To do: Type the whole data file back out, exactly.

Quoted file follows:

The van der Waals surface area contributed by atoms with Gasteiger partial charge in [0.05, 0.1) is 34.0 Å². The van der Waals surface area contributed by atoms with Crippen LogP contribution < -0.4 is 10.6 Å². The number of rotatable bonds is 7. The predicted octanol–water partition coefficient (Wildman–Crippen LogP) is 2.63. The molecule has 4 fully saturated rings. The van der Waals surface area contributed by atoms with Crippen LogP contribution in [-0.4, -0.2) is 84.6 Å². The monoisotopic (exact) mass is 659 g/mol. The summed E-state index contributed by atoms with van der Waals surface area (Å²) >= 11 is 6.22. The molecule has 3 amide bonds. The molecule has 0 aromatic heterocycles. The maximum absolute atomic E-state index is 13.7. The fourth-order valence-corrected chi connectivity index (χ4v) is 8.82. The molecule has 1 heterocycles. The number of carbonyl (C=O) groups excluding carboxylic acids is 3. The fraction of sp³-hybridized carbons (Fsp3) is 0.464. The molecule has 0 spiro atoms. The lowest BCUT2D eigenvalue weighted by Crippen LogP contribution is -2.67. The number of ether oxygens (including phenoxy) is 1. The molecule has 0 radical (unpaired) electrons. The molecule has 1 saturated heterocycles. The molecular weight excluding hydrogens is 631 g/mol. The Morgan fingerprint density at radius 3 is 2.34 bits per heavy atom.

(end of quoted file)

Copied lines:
The van der Waals surface area contributed by atoms with Gasteiger partial charge in [0.05, 0.1) is 34.0 Å². The van der Waals surface area contributed by atoms with Crippen LogP contribution < -0.4 is 10.6 Å². The number of rotatable bonds is 7. The predicted octanol–water partition coefficient (Wildman–Crippen LogP) is 2.63. The molecule has 4 fully saturated rings. The van der Waals surface area contributed by atoms with Crippen LogP contribution in [-0.4, -0.2) is 84.6 Å². The monoisotopic (exact) mass is 659 g/mol. The summed E-state index contributed by atoms with van der Waals surface area (Å²) >= 11 is 6.22. The molecule has 3 amide bonds. The molecule has 0 aromatic heterocycles. The maximum absolute atomic E-state index is 13.7. The fourth-order valence-corrected chi connectivity index (χ4v) is 8.82. The molecule has 1 heterocycles. The number of carbonyl (C=O) groups excluding carboxylic acids is 3. The fraction of sp³-hybridized carbons (Fsp3) is 0.464. The molecule has 0 spiro atoms. The lowest BCUT2D eigenvalue weighted by Crippen LogP contribution is -2.67. The number of ether oxygens (including phenoxy) is 1. The molecule has 0 radical (unpaired) electrons. The molecule has 1 saturated heterocycles. The molecular weight excluding hydrogens is 631 g/mol. The Morgan fingerprint density at radius 3 is 2.34 bits per heavy atom.